"Yeah?" was all Ginny could think of saying.
"He reminds me of my cousin. My parents raised him since he was an infant. He wasn't even seventeen when he was split up from us and I haven't seen him since. I receive the occasional Holiday card from him though," he explained to Ginny. The tone of his voice was not happy or even matter-of-factly. It was depressing and regretful. Ginny suddenly formed a new image of him in her mind. Dudley had changed. He did not know who Ginny was, and yet he sounded truly sorry for contributing to Harry's miserable childhood.
"Well I guess I'll be off now. Nice meeting you," he couldn't leave yet. He deserved to know who he had been talking to.
"Wait, Dudley," Ginny said, hoping he wasn't in any kind of a hurry to go.
"Yes?" he responded.
"I'm your cousin's wife," it was difficult for her to tell him this, but she managed to force the words out.
"Excuse me?" his confusion mimicked Ginny's several minutes ago.
"My husband is Harry Potter. He's told me about you," Dudley stared in disbelief.
"Is... is he here?" he asked nervously.
"Yes, he's over there," Ginny pointed to a nearby bench where the trio was sitting.
Dudley didn't say another word to Ginny. He began to take small steps towards Harry.
"I'm sure he'll be pleased to see you," hopefully that statement would give him the confidence to comfortably walk up to him.
"We weren't necessarily on the best terms as kids," he stopped and faced Ginny.
"I know. Apologize and he will work on forgiving you, I know my husband," she told him. He hesitated slightly, and walked confidently over to Harry.
"Harry?" Dudley was so quiet that Ginny was surprised when Harry looked up at him. Harry stared at him blankly for a few seconds, and then a mix of emotions could be seen from him. Dudley backed up, and Harry continued to stare, unable to find the right words to say to his cousin who he hasn't seen in sixteen years.
"Hi... Dudley?" Harry was nearly as quiet as Dudley.
"I ran into your wife and daughter and your wife told me that you were her husband. I haven't seen you for so long; I had to see how you've been. Harry, I'm sorry about the way I've acted when we were kids. I was young and influenced by my parents. I wish I could make it up to you. I hope you accept my apology," he spit out everything he had to say so fast, it was barely understandable. Harry could tell how nervous he was, and seemed to understand parts of the mess he had just spoken.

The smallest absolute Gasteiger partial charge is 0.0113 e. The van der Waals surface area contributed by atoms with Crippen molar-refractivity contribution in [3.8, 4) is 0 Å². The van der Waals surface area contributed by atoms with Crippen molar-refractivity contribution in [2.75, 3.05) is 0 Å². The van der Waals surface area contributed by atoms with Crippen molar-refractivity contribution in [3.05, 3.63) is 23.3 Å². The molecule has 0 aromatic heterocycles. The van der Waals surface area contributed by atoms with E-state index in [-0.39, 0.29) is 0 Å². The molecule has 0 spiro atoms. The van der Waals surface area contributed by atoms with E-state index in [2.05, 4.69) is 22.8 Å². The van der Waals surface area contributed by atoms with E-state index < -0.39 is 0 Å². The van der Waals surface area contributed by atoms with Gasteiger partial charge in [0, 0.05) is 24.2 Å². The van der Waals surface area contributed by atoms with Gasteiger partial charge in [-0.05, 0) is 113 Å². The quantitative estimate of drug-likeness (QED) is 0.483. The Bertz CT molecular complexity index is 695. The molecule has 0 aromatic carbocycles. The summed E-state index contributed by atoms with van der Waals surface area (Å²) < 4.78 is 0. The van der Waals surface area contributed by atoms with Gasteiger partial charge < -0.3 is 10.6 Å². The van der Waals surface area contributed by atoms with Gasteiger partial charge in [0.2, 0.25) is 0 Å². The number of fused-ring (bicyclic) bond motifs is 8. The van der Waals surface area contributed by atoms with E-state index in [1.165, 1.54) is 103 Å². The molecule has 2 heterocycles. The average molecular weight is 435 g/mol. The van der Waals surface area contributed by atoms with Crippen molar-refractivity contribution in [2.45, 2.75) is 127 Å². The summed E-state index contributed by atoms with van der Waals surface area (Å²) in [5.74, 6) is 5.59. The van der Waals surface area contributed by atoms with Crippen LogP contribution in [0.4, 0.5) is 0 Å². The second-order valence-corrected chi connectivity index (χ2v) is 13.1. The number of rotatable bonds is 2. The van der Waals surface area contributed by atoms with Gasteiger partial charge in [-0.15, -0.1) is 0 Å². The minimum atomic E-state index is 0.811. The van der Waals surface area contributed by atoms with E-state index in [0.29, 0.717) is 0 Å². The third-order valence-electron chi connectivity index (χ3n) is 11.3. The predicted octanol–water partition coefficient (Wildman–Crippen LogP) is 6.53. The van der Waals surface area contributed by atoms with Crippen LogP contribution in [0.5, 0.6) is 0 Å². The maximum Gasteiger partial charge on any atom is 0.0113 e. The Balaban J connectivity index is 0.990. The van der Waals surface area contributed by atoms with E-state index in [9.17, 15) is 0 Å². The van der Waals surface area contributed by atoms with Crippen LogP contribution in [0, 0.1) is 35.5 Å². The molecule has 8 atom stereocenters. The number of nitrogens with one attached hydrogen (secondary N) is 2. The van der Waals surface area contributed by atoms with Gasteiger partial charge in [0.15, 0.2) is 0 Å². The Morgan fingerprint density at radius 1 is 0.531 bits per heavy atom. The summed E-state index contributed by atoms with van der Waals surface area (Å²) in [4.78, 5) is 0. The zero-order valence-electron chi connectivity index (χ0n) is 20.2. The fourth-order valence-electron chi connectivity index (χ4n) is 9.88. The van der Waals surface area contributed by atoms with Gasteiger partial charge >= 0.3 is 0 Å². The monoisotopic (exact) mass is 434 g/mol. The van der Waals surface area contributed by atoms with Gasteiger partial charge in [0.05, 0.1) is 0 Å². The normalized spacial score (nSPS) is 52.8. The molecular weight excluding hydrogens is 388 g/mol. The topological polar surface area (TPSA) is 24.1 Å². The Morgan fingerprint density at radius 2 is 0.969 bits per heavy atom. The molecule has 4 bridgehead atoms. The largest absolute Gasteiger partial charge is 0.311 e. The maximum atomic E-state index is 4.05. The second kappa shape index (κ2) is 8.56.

"Yeah, I accept," the smile he gave Dudley relieved the tension between them, and Dudley felt the weight lift off of his chest. A feeling of completion rose upon him, and he smiled back.
"Listen, we have to get going soon. But how about our families get together tonight? We do some introductions and catch up on the years we've missed." Dudley was comforted to hear this from Harry, and delighted about the suggestion.
"That's a great idea! Whose house?" Dudley asked.
"Well we'd hate to place a burden on you, but could we have dinner at your place?" Ginny said before Harry had the chance to speak. Harry was perfectly fine with this idea. He knew that Dudley couldn't come to Grimmauld place as it was not visible to Muggles.
"Oh no! It's no problem. We love having company. My wife makes a delicious steak. How about you come over at around five o'clock?"
"Sure, that sounds good. What's your address?" Ginny quickly searched her bag for a pen and paper. The large knapsack was filled with miscellaneous objects, which made Ginny take longer than usual to gather what she was looking for. Hermione looked at her, disappointed with her lack of organization.
Once she had the pen and paper in hand, she quickly scribbled down the address that Dudley told her. After quick directions to his house, several laughs were shared and goodbyes were said. Tonight would be a night to reunite two people who never got to know each other because of the rivalry that stood between them.
The moment that Dudley apologized, the moment he invited his cousin over for dinner and the last moment Harry spent with him sixteen years ago, proved that Dudley was not the same Dudley anymore. He grew up and realized that life was too short to spend making enemies. Dudley deserved a second chance.